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  1. #11
    New Member Hairball's Avatar
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    Jul 2011
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    Lakewood, CO
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    Quote Originally Posted by Law Dawg (ret) View Post
    The Grand Trunk is a double (according to my Google Ka) so can it fit a ground pad between the layers?
    Ah sorry it's double as in double-sized, not double layered.
    Info here: Grand Trunk Double
    As to weight how about upgrading the suspension etc?
    I've already replaced suspension I'm using whoopie slings run through the end channels of the hammock and then attaching to straps with a marlin spike hitch with some wood toggles. Works great!

    UQ, TQ, and Tarp; I really like my Hammock Gear 3 season Burrow and Incubator and it was backyard lab work that made me decide (rather quickly) that pads stink. I'd recommend you consider saving for some good down gear and cut through the wait time. Maybe a 3 season Phoenix over the Incubator for backpacking.
    In a way I fear that I'll quickly decide I hate the pad-in-the-hammock approach as well because that means I'll need to do one of two things. Either get an UQ or get a new double-layer hammock that I can slide a pad between the layers. Either way sounds expensive right now.

    Tarp, I really like my AHE Toxaway for coverage and simplicity but the choices are huge.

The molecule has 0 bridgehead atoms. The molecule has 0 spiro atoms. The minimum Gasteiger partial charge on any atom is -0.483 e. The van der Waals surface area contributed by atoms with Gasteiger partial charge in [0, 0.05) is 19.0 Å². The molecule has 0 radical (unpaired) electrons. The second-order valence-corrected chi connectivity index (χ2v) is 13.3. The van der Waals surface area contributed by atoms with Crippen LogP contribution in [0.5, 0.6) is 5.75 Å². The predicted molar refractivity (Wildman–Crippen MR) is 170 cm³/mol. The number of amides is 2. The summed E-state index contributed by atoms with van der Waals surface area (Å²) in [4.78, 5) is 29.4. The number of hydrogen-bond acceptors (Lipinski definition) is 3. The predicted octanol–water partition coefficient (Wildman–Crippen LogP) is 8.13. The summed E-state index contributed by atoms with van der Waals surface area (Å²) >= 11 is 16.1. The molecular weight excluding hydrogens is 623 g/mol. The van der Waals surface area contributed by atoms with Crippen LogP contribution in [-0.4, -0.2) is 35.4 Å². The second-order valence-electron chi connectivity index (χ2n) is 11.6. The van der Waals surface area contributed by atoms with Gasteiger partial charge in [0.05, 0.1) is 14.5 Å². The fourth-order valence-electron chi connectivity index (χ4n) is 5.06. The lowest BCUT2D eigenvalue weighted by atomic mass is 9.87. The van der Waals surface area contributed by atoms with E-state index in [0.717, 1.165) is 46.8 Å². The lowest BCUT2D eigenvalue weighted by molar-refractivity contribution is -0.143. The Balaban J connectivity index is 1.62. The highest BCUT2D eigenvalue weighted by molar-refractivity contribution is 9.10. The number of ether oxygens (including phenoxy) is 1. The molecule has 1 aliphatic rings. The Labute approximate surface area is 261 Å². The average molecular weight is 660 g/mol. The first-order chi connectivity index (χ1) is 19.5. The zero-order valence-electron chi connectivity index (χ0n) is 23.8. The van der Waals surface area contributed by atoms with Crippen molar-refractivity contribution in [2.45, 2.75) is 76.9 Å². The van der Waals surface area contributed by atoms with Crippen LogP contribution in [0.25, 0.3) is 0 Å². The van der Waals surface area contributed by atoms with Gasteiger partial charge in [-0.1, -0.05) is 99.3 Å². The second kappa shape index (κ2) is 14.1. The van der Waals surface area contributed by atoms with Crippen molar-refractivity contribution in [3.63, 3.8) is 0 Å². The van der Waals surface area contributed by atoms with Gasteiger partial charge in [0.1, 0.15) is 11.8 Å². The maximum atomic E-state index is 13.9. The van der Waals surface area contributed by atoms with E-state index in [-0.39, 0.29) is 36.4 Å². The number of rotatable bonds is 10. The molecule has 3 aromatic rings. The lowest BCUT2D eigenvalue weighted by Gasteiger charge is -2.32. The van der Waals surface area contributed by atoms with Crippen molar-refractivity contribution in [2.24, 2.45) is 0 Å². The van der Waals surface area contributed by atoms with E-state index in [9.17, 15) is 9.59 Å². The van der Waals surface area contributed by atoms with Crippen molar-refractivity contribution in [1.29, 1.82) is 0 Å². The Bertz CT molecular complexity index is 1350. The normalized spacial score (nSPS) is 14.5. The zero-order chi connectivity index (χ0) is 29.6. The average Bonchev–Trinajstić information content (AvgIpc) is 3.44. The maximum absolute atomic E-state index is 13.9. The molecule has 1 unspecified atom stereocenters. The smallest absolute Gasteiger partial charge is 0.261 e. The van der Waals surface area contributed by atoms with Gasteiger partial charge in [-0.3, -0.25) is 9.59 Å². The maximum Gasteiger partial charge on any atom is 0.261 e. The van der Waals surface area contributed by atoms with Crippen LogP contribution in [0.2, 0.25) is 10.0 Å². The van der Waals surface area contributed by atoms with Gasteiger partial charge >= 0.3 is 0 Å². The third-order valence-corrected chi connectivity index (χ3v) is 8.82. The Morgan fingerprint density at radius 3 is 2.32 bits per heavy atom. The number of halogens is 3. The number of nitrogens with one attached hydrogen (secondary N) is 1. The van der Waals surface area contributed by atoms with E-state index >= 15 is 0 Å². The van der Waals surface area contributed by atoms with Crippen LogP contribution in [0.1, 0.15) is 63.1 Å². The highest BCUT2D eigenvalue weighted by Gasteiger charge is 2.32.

Nice tarp. Seems like I'm looking at at least $100 for a good, lightweight tarp. Also a little expensive. Think I'll get a cheap/heavy tarp for now and do some car camping or short-distance backpacking.

  2. #12
    Stormstaff's Avatar
    Join Date
    May 2010
    Location
    Kankakee, IL
    Hammock
    Dangerbird
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    OMW
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    1,305
    10 x 10 tarp for $60? Here

  3. #13
    New Member Hairball's Avatar
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    Jul 2011
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    Lakewood, CO
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    Quote Originally Posted by Stormstaff View Post
    10 x 10 tarp for $60? Here
    As suggested to me in a tarp-specific thread I think I'm going to pick this one up for the same $60: Hennesy Hex Rainfly

  4. #14
    Senior Member HappyHiker's Avatar
    Join Date
    Aug 2011
    Location
    Lakewood,CO
    Hammock
    DIY DL/HH Hyperlite/WBBB 1.1 DL
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    WL Old Man Winter
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    Getting some good advice, just thought I'd throw my 2 cents in.

    The physical symptoms you describe can also be attributed to the altitude you were at. Acclimitization (sp?) and fitness play a large part here. Abyss lake can be a strenuous hike, add in altitude and *bam* low grade headache and bodyaches, along with a loss of appetite. The loss of appetite can contribute to poor sleeping (due to not having enough calories consumed for a warm sleep or reparation of the body during sleep) and can make the "morning after" particularly unpleasant. A couple of generic aspirin make a world of difference. Of course IMO, IME etc etc. Everyone is different.